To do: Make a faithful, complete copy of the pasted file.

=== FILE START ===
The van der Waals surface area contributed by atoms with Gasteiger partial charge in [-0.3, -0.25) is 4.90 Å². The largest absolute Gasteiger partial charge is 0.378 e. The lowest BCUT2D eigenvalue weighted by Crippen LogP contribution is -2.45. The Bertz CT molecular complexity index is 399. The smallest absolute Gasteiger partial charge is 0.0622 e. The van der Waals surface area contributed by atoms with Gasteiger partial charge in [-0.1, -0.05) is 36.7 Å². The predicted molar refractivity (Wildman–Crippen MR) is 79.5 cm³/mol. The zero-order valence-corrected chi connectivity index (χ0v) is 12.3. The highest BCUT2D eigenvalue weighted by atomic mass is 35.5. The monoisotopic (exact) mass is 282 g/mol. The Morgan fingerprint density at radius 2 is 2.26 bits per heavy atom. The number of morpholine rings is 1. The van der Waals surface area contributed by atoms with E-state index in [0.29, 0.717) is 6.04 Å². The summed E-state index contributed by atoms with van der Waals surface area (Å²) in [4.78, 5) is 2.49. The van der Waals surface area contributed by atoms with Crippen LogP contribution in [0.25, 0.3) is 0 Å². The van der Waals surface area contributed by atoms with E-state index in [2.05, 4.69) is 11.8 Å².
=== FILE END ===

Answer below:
The van der Waals surface area contributed by atoms with Gasteiger partial charge in [-0.3, -0.25) is 4.90 Å². The largest absolute Gasteiger partial charge is 0.378 e. The lowest BCUT2D eigenvalue weighted by Crippen LogP contribution is -2.45. The Bertz CT molecular complexity index is 399. The smallest absolute Gasteiger partial charge is 0.0622 e. The van der Waals surface area contributed by atoms with Gasteiger partial charge in [-0.1, -0.05) is 36.7 Å². The predicted molar refractivity (Wildman–Crippen MR) is 79.5 cm³/mol. The zero-order valence-corrected chi connectivity index (χ0v) is 12.3. The highest BCUT2D eigenvalue weighted by atomic mass is 35.5. The monoisotopic (exact) mass is 282 g/mol. The Morgan fingerprint density at radius 2 is 2.26 bits per heavy atom. The number of morpholine rings is 1. The van der Waals surface area contributed by atoms with E-state index in [0.29, 0.717) is 6.04 Å². The summed E-state index contributed by atoms with van der Waals surface area (Å²) in [4.78, 5) is 2.49. The van der Waals surface area contributed by atoms with Crippen LogP contribution in [0.25, 0.3) is 0 Å². The van der Waals surface area contributed by atoms with E-state index in [2.05, 4.69) is 11.8 Å².